Implementing the One-Way Method Asynchronously
This section discusses implementing a one-way method asynchronously. Even though a one-way method expects no response, you may wish to implement it asynchronously, allowing you to make another call on the proxy without waiting for the transport to return.
This discussion assumes background knowledge on one-way methods and how they work. For information, see The One Way Pattern.
Now let’s look at the implementation of the one-way invoke() method in AsyncClient.cpp in the <installdir>\examples\Async directory.
void invoke_oneWayMethod(AsyncProxy& proxy) //1
std::string input_in("Hello World");
rwsf::CallInfo info;
std::cout << "Invoking oneWayMethod" << std::endl; //2
rwsf::AsyncHandle handle = //3
proxy.oneWayMethodEnd(handle); //4
std::cout << "Finished executing the one way method"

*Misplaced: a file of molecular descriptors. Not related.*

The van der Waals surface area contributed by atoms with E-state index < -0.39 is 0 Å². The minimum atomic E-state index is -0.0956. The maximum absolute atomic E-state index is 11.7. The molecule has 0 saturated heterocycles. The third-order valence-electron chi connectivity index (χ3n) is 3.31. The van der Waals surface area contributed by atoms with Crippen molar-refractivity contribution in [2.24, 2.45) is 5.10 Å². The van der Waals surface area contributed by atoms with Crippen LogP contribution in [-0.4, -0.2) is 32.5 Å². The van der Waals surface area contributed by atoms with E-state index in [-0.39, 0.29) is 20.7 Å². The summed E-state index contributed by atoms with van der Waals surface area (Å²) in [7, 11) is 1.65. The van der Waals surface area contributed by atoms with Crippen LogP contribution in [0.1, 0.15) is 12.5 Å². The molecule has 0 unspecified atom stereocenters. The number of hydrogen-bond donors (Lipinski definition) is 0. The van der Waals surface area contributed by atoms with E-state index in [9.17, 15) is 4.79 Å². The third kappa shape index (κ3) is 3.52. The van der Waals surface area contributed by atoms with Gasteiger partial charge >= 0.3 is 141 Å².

<< std::endl; //5
//1 Invokes a one-way method that expects no response.
//2 Because no response is expected with a one-way method, the generator prints “Invoking one-way method” to std::out to indicate to the user that the service is doing its work.
//3 Calls the asynchronous oneWayMethodStart() on the proxy, assigning the result to an async handle. This method returns immediately, even though not everything necessary may have been done to send the message.
//4 Calls the oneWayMethodEnd() method, while it may seem counter-intuitive for a one-way method, allows the main thread to block until the thread that is preparing and sending the one-way message has completed its work. This also protects against exiting the program while the threads are still executing.
//5 Note that there is no catch block for rwsf::SoapFaultException exceptions for one-way operations, since they will never be thrown.